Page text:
- Practical/outcome-oriented understandings (mentioned 11 times by 6 people) focus on practical issues that need to be solved or implemented (such as sustainable mobility, waste management, sustainable value chain, fair trade, and supporting sustainable businesses).
- Concept-oriented understandings (mentioned 3 times by 3 people) were shown by two interview partners who referred to the SDGs or the “triple-bottom-line” model.
4.5. What Is the Impact of Teaching on “Sustainable Regional Development”?
4.5.1. Sustainability Awareness/Information Rising
4.5.2. Strengthening of Regional Networks
5.1. What Happens Inside the Niche of ESD Certificates?
5.2. What Are the Connections to the Other Levels?
Institutional Review Board Statement
Informed Consent Statement
Data Availability Statement
Conflicts of Interest
- Wie ist die teaching cooperation zustande gekommen?(English translation: How was this teaching cooperation established?)
- Wie wurden die Entscheidungen zum Kursdesign und -inhalten getroffen? (English translation: How were the decisions relating to the course design and its contents made?)
- Auf welche Weise wurde der Praxispartner eingebunden, gab es dafür besondere Methoden? (English translation: How was the practice partner involved, did it involve any special methods?)
- Wie werden außeruniversitäre Lernorte integriert? (English translation: How were the out-of-university spaces integrated?)
- Was sind Faktoren für eine gute Zusammenarbeit zwischen Hochschule und lokale Initiativen? Welche Schwierigkeiten und Herausforderungen gibt es (in eurem Beispiel)? (English translation: What are the factors for a good cooperation between the university and local initiatives? What difficulties and challenges are there (as in your example)?)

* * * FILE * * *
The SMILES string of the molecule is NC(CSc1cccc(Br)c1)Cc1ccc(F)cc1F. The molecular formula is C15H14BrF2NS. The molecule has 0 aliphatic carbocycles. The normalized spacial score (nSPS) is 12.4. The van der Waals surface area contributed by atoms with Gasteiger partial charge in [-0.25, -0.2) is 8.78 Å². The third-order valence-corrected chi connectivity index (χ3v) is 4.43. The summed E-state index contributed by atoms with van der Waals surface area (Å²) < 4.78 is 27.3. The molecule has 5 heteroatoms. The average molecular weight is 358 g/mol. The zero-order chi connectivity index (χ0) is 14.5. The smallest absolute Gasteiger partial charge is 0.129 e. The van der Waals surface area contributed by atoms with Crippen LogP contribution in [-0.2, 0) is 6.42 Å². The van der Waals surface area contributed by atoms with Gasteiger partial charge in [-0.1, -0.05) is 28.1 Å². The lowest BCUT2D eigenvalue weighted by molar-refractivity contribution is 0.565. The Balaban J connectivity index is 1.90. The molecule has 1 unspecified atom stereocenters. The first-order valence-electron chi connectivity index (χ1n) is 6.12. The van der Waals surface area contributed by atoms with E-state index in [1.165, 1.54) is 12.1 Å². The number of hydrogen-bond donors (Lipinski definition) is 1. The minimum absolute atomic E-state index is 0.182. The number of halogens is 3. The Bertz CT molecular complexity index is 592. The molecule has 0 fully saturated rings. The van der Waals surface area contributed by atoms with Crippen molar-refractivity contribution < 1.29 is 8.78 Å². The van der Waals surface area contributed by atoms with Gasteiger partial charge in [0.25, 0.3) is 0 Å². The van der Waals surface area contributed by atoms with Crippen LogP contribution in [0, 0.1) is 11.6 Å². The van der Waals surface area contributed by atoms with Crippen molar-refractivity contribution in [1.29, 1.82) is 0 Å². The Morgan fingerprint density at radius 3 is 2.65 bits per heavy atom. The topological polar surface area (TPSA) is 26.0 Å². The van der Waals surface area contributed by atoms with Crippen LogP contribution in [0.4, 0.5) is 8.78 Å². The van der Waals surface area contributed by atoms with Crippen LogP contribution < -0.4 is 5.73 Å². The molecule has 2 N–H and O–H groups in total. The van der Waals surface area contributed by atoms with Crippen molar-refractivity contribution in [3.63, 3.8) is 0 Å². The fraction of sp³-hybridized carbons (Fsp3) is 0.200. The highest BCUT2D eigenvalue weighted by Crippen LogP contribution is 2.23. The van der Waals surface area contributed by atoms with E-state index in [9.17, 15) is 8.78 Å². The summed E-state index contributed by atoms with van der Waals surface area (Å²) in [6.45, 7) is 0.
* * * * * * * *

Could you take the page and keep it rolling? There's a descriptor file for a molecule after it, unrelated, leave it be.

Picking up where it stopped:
- Thema Regime: In welchem institutionellen Rahmen bewegen Sie sich?/Welche Regeln/Institutionen sind ausschlaggebend für Ihre Arbeit? (English translation: Regime: In which institutional framework do you operate?/which rules/institutions are crucial for your work?)
- Was bedeutet nachhaltige Regionalentwicklung für Sie? (English translation: What does sustainable regional development mean for you?)
- Lock-in: Worin seht ihr Blockaden bzw. Barrieren für eine nachhaltige Regionalentwicklung? Wie sind diese mit anderen Ebenen verbunden? (English translation: Lock-in: Where do you see constraints or barriers to sustainable regional development? How are these connected to other levels?
- Hat der Kurs zu längerfristigem Engagement von Studierenden bei der lokalen Initiative oder in ähnlichen Kontexten beigetragen? (English translation: Has the course contributed to the long-term engagement of students in the local initiative or similar contexts?)
- Aus Sicht der Praxispartner: Die Kooperation mit einem Uni-Kurs erfordert viel Zeit und oft ehrenamtliche Arbeit. Inwiefern “rechnet” sich das für eure Arbeit? (English translation: From the perspective of the practice partners: Cooperation with a university course requires a lot of time and often voluntary work. To what extent does this add value to your work?)